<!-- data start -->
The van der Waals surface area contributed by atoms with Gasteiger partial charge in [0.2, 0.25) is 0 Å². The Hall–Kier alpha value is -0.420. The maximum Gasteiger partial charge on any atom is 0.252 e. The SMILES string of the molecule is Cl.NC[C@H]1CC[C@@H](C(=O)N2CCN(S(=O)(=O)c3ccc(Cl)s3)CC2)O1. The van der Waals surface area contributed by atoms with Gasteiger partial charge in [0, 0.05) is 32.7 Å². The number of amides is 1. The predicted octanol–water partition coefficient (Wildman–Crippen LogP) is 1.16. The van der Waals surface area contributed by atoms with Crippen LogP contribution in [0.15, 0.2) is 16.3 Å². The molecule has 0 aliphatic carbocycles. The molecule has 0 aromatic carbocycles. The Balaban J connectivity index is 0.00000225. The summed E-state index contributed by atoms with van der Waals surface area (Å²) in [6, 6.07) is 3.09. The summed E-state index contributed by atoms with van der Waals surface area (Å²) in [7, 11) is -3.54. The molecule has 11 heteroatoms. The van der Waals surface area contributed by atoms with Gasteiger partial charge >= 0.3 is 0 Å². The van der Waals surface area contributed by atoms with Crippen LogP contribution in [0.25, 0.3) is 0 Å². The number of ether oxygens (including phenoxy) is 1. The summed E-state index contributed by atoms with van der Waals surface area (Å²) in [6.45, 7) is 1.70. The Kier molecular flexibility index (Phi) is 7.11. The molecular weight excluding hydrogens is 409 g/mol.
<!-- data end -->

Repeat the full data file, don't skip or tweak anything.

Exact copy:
The van der Waals surface area contributed by atoms with Gasteiger partial charge in [0.2, 0.25) is 0 Å². The Hall–Kier alpha value is -0.420. The maximum Gasteiger partial charge on any atom is 0.252 e. The SMILES string of the molecule is Cl.NC[C@H]1CC[C@@H](C(=O)N2CCN(S(=O)(=O)c3ccc(Cl)s3)CC2)O1. The van der Waals surface area contributed by atoms with Gasteiger partial charge in [0, 0.05) is 32.7 Å². The number of amides is 1. The predicted octanol–water partition coefficient (Wildman–Crippen LogP) is 1.16. The van der Waals surface area contributed by atoms with Crippen LogP contribution in [0.15, 0.2) is 16.3 Å². The molecule has 0 aliphatic carbocycles. The molecule has 0 aromatic carbocycles. The Balaban J connectivity index is 0.00000225. The summed E-state index contributed by atoms with van der Waals surface area (Å²) in [6, 6.07) is 3.09. The summed E-state index contributed by atoms with van der Waals surface area (Å²) in [7, 11) is -3.54. The molecule has 11 heteroatoms. The van der Waals surface area contributed by atoms with Gasteiger partial charge >= 0.3 is 0 Å². The van der Waals surface area contributed by atoms with Crippen LogP contribution in [0.25, 0.3) is 0 Å². The number of ether oxygens (including phenoxy) is 1. The summed E-state index contributed by atoms with van der Waals surface area (Å²) in [6.45, 7) is 1.70. The Kier molecular flexibility index (Phi) is 7.11. The molecular weight excluding hydrogens is 409 g/mol.